Eric Topol September 11, 2022

We’re now well over 20 years since the first human genome was sequenced, but with few exceptions the massive amount of data that has been generated has not been transformed to patient care.

Over 30 million people have had their genome sequenced (exome or whole genome). The NIH All of Us research program released 100,000 whole genome sequences in March. (Disclosure: I am an investigator in the All of Us Research Program and an advisor to Illumina). The emphasis here is on research programs, since there has been very little use of whole genome sequencing in clinical practice.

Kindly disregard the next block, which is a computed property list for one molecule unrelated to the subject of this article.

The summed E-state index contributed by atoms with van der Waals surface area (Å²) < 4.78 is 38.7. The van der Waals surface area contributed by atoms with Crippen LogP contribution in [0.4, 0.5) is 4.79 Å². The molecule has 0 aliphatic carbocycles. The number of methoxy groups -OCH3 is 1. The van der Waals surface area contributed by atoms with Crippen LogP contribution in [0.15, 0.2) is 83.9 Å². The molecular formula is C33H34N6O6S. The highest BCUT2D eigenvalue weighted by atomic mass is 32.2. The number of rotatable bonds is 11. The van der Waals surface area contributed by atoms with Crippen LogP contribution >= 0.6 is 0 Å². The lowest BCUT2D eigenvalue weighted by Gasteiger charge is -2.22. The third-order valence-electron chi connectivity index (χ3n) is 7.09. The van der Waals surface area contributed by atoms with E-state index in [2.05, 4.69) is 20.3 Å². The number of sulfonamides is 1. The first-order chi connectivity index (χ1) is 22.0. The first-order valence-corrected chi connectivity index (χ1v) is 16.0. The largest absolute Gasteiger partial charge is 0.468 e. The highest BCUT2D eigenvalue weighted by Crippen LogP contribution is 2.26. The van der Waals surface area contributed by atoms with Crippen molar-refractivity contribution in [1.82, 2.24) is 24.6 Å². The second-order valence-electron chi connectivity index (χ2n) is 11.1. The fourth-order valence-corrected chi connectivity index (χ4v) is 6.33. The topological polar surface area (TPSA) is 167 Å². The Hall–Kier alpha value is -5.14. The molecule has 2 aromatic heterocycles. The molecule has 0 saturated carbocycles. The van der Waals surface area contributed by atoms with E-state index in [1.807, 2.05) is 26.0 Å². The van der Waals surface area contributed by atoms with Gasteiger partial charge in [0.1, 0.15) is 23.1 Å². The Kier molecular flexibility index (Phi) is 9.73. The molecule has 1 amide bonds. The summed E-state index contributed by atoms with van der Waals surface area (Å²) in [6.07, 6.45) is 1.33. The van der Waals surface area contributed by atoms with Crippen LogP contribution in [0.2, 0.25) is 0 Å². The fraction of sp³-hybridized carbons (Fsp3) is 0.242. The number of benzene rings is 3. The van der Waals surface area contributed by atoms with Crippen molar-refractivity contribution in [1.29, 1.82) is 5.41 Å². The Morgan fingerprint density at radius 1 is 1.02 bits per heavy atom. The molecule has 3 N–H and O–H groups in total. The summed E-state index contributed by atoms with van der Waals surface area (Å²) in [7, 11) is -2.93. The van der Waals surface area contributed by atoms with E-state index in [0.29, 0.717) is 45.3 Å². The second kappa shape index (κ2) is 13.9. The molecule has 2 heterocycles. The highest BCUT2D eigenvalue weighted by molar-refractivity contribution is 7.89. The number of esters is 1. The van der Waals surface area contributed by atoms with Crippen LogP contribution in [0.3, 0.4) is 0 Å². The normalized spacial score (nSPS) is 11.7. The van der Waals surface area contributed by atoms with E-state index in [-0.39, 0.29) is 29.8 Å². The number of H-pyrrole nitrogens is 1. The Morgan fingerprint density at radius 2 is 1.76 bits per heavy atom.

Well short of a genome sequence is a single nucleotide polymorphism (SNP) array, which assesses (genotypes) about 1 million letters of the 3 billion...

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